Sometimes you actually see fresh water layers (see with your eyes, not a CTD or some other instrument) floating on top of denser waters, not only in your kitchen and with the help of dye, but for real. In this case, you see the layers because the shadow of a pole appears twice — once on the surface itself, and once on the interface between the layers.
See below: Shadow on the surface between the red lines, on the interface between green lines, and the reflection on the surface between blue lines.
I took these pictures on a trip to Husum with my sister and her family.
Ships sailing through trees? What?
The other day I went on a trip to Husum with my sister and her family. While walking along the sea, we saw the weirdest thing: Birch trees growing in the middle of the water! From their positions it was clear that they were some kind of marker for the waterway, but it looked very strange. But google suggests that this kind of marker is very common in wadden seas, where the water is too shallow for traditional buoys.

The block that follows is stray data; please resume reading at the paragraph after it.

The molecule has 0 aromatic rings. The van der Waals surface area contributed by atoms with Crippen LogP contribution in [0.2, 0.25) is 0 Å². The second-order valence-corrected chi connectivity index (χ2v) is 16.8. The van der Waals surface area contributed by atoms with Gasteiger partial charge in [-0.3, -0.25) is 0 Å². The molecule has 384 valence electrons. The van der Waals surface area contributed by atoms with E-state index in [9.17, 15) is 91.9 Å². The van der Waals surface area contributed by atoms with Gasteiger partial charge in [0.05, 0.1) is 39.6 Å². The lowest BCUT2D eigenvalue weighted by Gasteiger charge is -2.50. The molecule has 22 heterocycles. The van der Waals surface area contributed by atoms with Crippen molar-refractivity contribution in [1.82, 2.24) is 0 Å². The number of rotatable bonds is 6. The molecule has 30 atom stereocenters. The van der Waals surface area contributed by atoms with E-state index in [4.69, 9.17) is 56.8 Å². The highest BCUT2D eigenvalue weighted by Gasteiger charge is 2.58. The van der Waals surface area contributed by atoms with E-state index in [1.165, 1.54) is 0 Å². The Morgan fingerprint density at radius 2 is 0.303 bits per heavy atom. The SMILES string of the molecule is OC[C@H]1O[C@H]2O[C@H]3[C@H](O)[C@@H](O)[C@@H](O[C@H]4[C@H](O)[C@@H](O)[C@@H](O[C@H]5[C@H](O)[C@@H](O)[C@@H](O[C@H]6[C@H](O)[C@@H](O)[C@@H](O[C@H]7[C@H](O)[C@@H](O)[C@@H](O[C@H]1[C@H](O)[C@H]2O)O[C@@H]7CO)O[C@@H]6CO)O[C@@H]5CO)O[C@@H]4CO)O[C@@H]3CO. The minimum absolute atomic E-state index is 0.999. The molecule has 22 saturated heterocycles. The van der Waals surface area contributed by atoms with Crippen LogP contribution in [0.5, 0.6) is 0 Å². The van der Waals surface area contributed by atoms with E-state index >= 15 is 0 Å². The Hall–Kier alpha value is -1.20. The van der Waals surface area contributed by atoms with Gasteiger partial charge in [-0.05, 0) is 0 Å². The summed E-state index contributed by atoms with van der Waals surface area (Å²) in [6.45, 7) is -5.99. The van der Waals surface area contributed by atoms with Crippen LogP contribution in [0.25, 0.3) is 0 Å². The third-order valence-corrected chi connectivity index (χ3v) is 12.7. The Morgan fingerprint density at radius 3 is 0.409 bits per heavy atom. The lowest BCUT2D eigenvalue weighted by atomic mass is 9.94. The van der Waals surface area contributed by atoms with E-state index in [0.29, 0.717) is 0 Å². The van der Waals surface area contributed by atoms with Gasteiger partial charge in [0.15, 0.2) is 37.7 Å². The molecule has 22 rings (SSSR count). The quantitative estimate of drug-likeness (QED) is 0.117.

“Pricke” – birch trees serving as markers for the water way
When coming from the sea, you’ll see the birch trees on the port side of the waterway, and on the starboard side there will be poles with branches which are tied together on the very top of the pole, branching out below. Apparently this is called “Pricke” in german. You live and learn! :-)